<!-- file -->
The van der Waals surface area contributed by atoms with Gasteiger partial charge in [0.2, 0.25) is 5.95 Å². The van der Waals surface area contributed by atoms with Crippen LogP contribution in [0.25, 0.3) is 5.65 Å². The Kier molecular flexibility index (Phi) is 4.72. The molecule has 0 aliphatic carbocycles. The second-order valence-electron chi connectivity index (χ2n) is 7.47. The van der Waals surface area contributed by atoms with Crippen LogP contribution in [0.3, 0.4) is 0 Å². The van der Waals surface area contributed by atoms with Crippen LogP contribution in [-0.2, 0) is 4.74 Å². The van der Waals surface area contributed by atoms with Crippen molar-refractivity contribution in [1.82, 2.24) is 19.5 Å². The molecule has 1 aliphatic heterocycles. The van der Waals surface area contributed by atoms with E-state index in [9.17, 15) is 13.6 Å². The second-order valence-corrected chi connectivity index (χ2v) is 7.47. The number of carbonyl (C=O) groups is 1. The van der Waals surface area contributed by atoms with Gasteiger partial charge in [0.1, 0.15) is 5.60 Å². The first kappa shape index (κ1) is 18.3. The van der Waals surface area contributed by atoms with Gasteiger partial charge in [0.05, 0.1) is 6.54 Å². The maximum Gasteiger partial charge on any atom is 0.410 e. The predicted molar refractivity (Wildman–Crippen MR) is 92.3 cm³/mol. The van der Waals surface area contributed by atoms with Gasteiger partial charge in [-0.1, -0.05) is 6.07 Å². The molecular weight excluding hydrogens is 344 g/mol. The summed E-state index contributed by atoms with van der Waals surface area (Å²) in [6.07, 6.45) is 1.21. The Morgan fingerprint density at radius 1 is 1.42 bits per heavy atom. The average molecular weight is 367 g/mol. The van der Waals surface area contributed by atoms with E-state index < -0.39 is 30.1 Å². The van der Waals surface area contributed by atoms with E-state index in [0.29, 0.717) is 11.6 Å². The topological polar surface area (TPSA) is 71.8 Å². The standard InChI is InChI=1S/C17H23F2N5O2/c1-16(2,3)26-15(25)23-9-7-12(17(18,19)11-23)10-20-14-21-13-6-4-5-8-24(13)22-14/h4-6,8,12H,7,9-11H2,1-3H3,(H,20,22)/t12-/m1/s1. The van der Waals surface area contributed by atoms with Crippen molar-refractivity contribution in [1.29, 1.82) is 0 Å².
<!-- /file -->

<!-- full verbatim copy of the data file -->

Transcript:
The van der Waals surface area contributed by atoms with Gasteiger partial charge in [0.2, 0.25) is 5.95 Å². The van der Waals surface area contributed by atoms with Crippen LogP contribution in [0.25, 0.3) is 5.65 Å². The Kier molecular flexibility index (Phi) is 4.72. The molecule has 0 aliphatic carbocycles. The second-order valence-electron chi connectivity index (χ2n) is 7.47. The van der Waals surface area contributed by atoms with Crippen LogP contribution in [0.3, 0.4) is 0 Å². The van der Waals surface area contributed by atoms with Crippen LogP contribution in [-0.2, 0) is 4.74 Å². The van der Waals surface area contributed by atoms with Crippen molar-refractivity contribution in [1.82, 2.24) is 19.5 Å². The molecule has 1 aliphatic heterocycles. The van der Waals surface area contributed by atoms with E-state index in [9.17, 15) is 13.6 Å². The second-order valence-corrected chi connectivity index (χ2v) is 7.47. The number of carbonyl (C=O) groups is 1. The van der Waals surface area contributed by atoms with Gasteiger partial charge in [0.1, 0.15) is 5.60 Å². The first kappa shape index (κ1) is 18.3. The van der Waals surface area contributed by atoms with Gasteiger partial charge in [0.05, 0.1) is 6.54 Å². The maximum Gasteiger partial charge on any atom is 0.410 e. The predicted molar refractivity (Wildman–Crippen MR) is 92.3 cm³/mol. The van der Waals surface area contributed by atoms with Gasteiger partial charge in [-0.1, -0.05) is 6.07 Å². The molecular weight excluding hydrogens is 344 g/mol. The summed E-state index contributed by atoms with van der Waals surface area (Å²) in [6.07, 6.45) is 1.21. The Morgan fingerprint density at radius 1 is 1.42 bits per heavy atom. The average molecular weight is 367 g/mol. The van der Waals surface area contributed by atoms with E-state index < -0.39 is 30.1 Å². The van der Waals surface area contributed by atoms with E-state index in [0.29, 0.717) is 11.6 Å². The topological polar surface area (TPSA) is 71.8 Å². The standard InChI is InChI=1S/C17H23F2N5O2/c1-16(2,3)26-15(25)23-9-7-12(17(18,19)11-23)10-20-14-21-13-6-4-5-8-24(13)22-14/h4-6,8,12H,7,9-11H2,1-3H3,(H,20,22)/t12-/m1/s1. The van der Waals surface area contributed by atoms with Crippen molar-refractivity contribution in [1.29, 1.82) is 0 Å².